Hello! My name is Rebecca Neely, and I’m pleased to share an excerpt from my romantic suspense novel, A Mighty Good Man. A big thank you to Coffee Time Romance for hosting me today!

A Mighty Good Man – ‘Hank’ Jerry, a down and out writer, and Jack Darcy, a former gang leader, team up to write his story for mutual gain and end up falling for each other. Only problem is, they’ve both got something to hide that could blow up in their faces, and with time running out and gang enforcers closing in, will the trust they’ve forged survive the ultimate test?


AMightyGoodMan200Well, he’d wanted hidden, and now he was hidden. Her Aunt Henry would’ve done the same, she knew. Certainly the roundup of misfits who’d odd-jobbed their way through here over the years bore testament to that. If he needed a doctor, she’d see to it. But the police, and whoever was after him? That was his concern, not hers. Hank wanted no part of it.

He could just park it in the cooler for a few minutes, stay out of sight while the help clocked in, and be on his merry way. She’d make sure of it.

Fists pounded on the door she’d just locked. She jerked to attention, pushing off the cooler. “Pretty sure that ain’t a Jehovah’s Witness,” she muttered. Shit! This wasn’t part of the deal. Now what?

The pounding continued. Whoever was on the other side wasn’t going away. If she didn’t answer the door it would only make things worse, most likely for her and ‘Cooler Man.’ Hank forced her feet to move. Act calm. Think calm.

Just in case that didn’t work, she unearthed the Smith & Wesson .32 revolver her aunt kept stashed in one of the utensil drawers, and shoved it in her pants pocket.

Adrenaline and fear pulsed through her, propelling her forward. One foot in front of the other. No big deal. She’d answer the door, see about the fist pounder and then he or she, or they, would leave. Or she could get shot. Yeah, right. No big deal.

While the ancient boom box near the grill blared Johnny Cash lyrics, she made it to the door and reached for the handle. No way was she flat-out opening the damned thing. Leaving the security chain in place, Hank eased it a crack.

Two men. One short and stocky. The other, tall and wide. Thugs, the both of them. Various amounts of leather, tattoos, hooded sweatshirts. Scary. Fingering the gun, she narrowed her eyes. “What do you want?” she demanded, praying she came off annoyed, versus terrified.

“Lady, you seen a guy come through here just now?” The shorter of the two spoke. He gestured toward the alley. His ‘Luca-Brasi-on-Steroids’ companion stood motionless and stared.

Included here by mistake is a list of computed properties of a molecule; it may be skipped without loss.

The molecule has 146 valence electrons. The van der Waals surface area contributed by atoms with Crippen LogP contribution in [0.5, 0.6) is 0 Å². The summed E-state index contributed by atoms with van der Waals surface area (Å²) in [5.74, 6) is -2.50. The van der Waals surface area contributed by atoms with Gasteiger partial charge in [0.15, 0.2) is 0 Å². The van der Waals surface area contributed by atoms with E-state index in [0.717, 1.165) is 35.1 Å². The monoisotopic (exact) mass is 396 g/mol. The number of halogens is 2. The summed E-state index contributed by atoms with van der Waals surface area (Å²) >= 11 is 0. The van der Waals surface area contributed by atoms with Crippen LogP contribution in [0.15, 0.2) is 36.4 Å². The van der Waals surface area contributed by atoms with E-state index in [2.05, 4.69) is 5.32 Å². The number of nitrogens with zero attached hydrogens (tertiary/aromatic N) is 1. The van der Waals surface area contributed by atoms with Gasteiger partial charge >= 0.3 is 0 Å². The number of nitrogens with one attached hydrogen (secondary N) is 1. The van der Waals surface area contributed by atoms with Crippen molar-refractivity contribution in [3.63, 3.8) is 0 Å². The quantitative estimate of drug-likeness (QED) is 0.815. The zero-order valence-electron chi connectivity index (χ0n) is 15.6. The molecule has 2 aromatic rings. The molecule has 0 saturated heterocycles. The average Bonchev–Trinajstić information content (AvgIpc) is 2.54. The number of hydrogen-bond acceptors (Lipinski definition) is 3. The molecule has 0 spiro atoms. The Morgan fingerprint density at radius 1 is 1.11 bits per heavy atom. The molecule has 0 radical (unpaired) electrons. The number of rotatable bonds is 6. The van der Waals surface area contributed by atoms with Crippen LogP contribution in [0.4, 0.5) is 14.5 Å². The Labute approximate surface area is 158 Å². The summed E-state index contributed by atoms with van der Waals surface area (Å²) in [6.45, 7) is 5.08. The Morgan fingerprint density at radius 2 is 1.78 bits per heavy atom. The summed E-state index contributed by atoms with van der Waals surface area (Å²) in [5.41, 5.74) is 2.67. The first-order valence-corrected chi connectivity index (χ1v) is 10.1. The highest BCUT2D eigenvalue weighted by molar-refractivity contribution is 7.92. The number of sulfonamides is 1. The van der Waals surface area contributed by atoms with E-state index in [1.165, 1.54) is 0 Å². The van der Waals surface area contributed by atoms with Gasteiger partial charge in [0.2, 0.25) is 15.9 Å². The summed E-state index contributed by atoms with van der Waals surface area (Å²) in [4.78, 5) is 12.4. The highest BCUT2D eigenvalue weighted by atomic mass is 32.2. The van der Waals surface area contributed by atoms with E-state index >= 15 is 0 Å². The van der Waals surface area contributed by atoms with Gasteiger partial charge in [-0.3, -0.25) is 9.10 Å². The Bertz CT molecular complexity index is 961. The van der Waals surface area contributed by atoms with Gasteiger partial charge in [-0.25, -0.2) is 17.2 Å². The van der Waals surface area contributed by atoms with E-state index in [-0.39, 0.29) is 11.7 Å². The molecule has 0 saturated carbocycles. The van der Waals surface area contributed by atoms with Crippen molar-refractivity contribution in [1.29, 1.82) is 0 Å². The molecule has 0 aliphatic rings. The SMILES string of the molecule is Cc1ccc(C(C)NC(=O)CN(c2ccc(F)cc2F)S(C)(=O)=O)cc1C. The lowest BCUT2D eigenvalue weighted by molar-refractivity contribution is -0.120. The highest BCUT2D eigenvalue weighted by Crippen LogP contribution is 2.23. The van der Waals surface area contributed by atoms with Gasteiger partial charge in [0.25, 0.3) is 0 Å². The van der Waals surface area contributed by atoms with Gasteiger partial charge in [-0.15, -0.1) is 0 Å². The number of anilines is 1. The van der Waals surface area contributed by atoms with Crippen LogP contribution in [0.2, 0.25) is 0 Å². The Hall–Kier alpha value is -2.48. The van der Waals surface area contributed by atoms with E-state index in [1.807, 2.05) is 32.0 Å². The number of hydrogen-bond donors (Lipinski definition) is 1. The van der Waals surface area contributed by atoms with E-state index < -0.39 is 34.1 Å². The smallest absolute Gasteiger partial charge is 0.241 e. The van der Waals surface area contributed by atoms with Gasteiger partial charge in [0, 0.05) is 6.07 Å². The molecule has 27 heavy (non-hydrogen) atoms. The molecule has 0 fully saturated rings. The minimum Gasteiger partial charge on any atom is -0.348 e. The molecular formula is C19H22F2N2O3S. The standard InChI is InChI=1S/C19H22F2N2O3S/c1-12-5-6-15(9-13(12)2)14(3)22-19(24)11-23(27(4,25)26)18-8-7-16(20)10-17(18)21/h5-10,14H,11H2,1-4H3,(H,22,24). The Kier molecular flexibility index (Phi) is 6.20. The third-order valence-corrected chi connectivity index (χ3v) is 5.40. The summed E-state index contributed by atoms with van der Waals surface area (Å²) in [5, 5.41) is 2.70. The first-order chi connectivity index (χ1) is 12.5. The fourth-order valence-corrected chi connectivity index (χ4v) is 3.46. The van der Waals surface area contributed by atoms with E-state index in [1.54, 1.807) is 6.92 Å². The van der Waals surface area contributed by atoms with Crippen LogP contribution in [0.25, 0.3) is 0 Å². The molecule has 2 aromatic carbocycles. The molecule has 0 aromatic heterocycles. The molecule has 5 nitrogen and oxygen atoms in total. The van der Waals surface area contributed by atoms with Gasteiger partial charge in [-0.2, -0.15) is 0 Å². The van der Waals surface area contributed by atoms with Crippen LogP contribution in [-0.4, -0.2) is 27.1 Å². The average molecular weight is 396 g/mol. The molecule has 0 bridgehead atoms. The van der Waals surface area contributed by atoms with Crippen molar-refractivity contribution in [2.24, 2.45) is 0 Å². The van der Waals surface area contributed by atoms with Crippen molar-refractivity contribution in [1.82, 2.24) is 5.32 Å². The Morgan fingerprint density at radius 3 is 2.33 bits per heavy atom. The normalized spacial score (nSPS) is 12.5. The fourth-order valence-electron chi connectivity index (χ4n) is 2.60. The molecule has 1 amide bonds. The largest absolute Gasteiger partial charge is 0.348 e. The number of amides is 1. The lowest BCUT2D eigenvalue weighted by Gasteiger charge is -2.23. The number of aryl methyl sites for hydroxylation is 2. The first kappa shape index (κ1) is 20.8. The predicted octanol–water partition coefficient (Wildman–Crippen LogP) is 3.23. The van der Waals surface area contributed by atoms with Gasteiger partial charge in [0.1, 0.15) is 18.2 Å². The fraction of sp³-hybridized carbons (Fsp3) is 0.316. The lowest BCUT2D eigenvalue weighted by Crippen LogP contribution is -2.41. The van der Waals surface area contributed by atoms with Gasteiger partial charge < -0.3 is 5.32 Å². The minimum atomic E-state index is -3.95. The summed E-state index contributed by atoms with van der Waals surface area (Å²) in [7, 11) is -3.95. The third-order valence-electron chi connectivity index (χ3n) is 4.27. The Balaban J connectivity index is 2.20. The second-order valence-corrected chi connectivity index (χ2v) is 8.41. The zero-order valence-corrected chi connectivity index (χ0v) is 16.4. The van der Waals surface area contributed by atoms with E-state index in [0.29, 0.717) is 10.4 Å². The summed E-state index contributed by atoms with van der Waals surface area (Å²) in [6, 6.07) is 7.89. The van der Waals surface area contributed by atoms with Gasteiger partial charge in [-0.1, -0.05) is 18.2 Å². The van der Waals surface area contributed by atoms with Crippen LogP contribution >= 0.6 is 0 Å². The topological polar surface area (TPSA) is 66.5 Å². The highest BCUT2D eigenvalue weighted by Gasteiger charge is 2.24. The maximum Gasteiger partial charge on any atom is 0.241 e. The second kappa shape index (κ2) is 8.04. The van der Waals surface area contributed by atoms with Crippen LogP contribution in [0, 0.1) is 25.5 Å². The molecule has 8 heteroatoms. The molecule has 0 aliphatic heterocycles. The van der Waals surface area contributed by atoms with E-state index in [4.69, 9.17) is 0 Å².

“No. Haven’t seen a thing.” Hank kept her hand on the gun. He was short, but taller than her five-four frame, so she was forced to look up at him. “I’m getting ready for my breakfast rush. That it?”

“You sure ‘bout that? White guy, tall, dark hair? Maybe a black eye or two?” He pushed his face into the mesh of the screen door. She recoiled. He looked like a bank robber sporting pantyhose.


Raised on a down home blend of Johnny Cash, Jack London, Sherlock Holmes, the Steelers, and all things small town, Rebecca feels blessed to have grown up in a close knit, fun loving and artistic family. Her mother, a voracious reader and scratch cook, and her father, an entrepreneur, English teacher and lover of literature, taught Rebecca and her brother to work hard, aim for the stars, and live life.

With music, books and laughter as constant companions, she grew up working, cooking and eating in the family’s restaurant business. She’s a cheddar enthusiast, lover of cats, teddy bears, hot coffee, cold beer, thunderstorms, country roads, woodpeckers, spoon rings, and the Food Network.

She’s a sucker for a happy ending, and strives to write the kind of stories she loves to read—those featuring authentic, edgy and vulnerable characters, smack dab in the middle of action that explodes from page one.

Careers, past and present, include freelance writing, accounting, mother, problem solver, doer and head bottle washer.

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